In a time when the U.S. Postal Service is bleeding money, the tiny facility in Green Mountain Falls has escaped the ax. “The people at the headquarters in Washington D.C. did an about-face about a year and a half ago,” said John Munoz, manager of post-office operations.
Speaking to about 15 residents in Green Mountain Falls March 12, Munoz assured the group that the post office would remain open but with hours reduced from eight to six. “Going down to six hours says a lot about the people who work here,” he said. “They've been able to generate revenue, which is why the hours were only diminished by two.”
The reduced hours, from 9:00 a.m. to 3:30 p.m., with a half-hour for lunch at noon, will begin the week of April 21. The specific hours are the result of a survey of Green Mountain Falls' postal customers.
While just 35 percent of 569 customers responded to the survey, 93 percent of respondents voted for the “realignment” of hours. Three people requested home delivery. “The return rate wasn't very good,” Munoz said. “That's where the community had a voice to talk about what was going to happen to their post office.”
While it's generally known that the post office is in financial trouble, Munoz emphasized the reasons behind the downhill slope. “The economy took a hit and businesses stopped mailing,” he said. “For instance, you can get catalogues on the Internet now.”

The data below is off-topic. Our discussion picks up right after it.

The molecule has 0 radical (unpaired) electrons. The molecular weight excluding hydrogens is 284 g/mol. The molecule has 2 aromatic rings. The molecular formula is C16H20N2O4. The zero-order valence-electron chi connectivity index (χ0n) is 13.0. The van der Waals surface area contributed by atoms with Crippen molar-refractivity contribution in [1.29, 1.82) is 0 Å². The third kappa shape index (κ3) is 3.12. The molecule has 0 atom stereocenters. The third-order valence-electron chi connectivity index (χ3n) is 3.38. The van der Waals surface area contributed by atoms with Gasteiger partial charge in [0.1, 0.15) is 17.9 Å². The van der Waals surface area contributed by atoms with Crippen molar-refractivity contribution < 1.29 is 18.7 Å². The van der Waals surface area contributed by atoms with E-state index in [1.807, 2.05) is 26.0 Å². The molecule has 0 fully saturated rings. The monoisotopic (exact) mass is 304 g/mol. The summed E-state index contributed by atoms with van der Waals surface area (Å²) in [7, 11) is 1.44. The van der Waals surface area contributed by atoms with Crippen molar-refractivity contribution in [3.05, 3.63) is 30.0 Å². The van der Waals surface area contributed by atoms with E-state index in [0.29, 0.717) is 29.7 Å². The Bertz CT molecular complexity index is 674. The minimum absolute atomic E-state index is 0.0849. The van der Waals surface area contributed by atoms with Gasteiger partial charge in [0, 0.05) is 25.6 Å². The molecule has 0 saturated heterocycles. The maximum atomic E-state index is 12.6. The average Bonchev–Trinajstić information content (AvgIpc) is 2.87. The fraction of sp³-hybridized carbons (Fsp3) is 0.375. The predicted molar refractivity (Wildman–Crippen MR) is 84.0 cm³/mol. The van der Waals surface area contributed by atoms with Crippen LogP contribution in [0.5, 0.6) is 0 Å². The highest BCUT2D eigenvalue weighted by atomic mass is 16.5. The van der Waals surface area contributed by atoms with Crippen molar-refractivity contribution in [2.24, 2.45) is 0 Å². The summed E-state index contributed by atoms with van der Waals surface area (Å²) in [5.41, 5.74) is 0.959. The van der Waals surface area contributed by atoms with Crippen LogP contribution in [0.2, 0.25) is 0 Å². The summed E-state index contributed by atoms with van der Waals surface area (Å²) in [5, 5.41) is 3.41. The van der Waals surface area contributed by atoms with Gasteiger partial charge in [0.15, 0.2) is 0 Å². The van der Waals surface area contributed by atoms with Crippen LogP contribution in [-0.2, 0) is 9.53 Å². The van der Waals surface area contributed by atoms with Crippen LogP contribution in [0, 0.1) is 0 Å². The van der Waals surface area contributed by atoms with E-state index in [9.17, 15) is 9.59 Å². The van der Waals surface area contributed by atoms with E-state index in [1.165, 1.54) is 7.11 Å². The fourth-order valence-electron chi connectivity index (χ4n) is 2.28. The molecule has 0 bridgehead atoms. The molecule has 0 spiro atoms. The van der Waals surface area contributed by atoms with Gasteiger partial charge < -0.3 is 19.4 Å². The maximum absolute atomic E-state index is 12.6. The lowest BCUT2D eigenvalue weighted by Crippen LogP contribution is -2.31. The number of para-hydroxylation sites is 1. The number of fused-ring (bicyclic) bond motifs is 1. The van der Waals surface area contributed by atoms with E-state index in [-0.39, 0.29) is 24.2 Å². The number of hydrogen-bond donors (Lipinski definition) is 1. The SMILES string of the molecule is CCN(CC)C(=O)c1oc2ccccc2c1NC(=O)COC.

Not only did the economy tank but the busiest day of the year for the post office is now a ho-hum affair on April 15. “Now people hit `e-file' for their taxes,” Munoz said.
While usage is down, the postal service has maxed out its $15 billion line of credit with the federal government, he said. “There are things we can do, along with some changes we need to get from Congress, so that we can have a presence in every community just like the Constitution says,” Munoz said.
The real kicker in the potential demise of the post office, however, is the legislation enacted by Congress in 2006 that gives retirement benefits to current as well as future employees. “We have to pay for retirement and health benefits for employees who haven't been born yet,” Munoz said. “We are the only organization, public and private, that is required to fund these types of benefits.”
Two years ago, the post office gave up on the retirement-reserve fund, despite the 10-year window granted by Congress. “It wasn't a bad idea until the economy bailed on us and we were unable to generate enough revenue,” he said. “We have actually reneged on the last two years of that $5 billion payment.”
To counteract the benefits' mandate, in addition to adapting to the evolution of America's mailing habits, the postal service will cease Saturday delivery of letters and flat mail Aug. 5.
Because postal customers, particularly those who live in rural areas, depend on the mail for medicine, the service will continue package delivery on Saturday, Munoz said. “That was one of the biggest sticking points in getting rid of Saturday delivery,” he said. “Post offices will still be open on Saturdays and P.O. Box customers will still get their mail six days a week. I think it's a viable solution; I'm glad we got away from widespread closure of post offices.”
In addition to Green Mountain Falls, post offices in Victor, Guffey and Lake George will also have reduced hours. But there is no change for post offices in Manitou Springs, Cascade, Woodland Park, Divide, Florissant and Cripple Creek.